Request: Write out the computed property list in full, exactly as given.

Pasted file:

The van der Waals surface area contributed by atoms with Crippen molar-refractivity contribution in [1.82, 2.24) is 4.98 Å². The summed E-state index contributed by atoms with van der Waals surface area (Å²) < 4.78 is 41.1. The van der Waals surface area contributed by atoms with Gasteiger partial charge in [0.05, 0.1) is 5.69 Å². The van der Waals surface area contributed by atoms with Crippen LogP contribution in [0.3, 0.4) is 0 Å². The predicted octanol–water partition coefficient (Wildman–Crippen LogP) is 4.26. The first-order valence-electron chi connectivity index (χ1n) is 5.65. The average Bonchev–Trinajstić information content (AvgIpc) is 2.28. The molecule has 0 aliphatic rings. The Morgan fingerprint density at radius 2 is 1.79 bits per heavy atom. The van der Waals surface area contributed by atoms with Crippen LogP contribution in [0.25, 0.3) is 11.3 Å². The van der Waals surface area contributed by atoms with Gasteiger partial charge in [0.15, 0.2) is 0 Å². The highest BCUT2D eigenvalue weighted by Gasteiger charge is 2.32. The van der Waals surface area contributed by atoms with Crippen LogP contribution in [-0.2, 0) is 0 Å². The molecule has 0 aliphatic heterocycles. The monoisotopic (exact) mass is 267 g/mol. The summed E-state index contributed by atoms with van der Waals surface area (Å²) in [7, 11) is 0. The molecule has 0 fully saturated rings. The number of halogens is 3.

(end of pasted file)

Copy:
The van der Waals surface area contributed by atoms with Crippen molar-refractivity contribution in [1.82, 2.24) is 4.98 Å². The summed E-state index contributed by atoms with van der Waals surface area (Å²) < 4.78 is 41.1. The van der Waals surface area contributed by atoms with Gasteiger partial charge in [0.05, 0.1) is 5.69 Å². The van der Waals surface area contributed by atoms with Crippen LogP contribution in [0.3, 0.4) is 0 Å². The predicted octanol–water partition coefficient (Wildman–Crippen LogP) is 4.26. The first-order valence-electron chi connectivity index (χ1n) is 5.65. The average Bonchev–Trinajstić information content (AvgIpc) is 2.28. The molecule has 0 aliphatic rings. The Morgan fingerprint density at radius 2 is 1.79 bits per heavy atom. The van der Waals surface area contributed by atoms with Crippen LogP contribution in [0.25, 0.3) is 11.3 Å². The van der Waals surface area contributed by atoms with Gasteiger partial charge in [0.15, 0.2) is 0 Å². The highest BCUT2D eigenvalue weighted by Gasteiger charge is 2.32. The van der Waals surface area contributed by atoms with Crippen LogP contribution in [-0.2, 0) is 0 Å². The molecule has 0 aliphatic heterocycles. The monoisotopic (exact) mass is 267 g/mol. The summed E-state index contributed by atoms with van der Waals surface area (Å²) in [7, 11) is 0. The molecule has 0 fully saturated rings. The number of halogens is 3.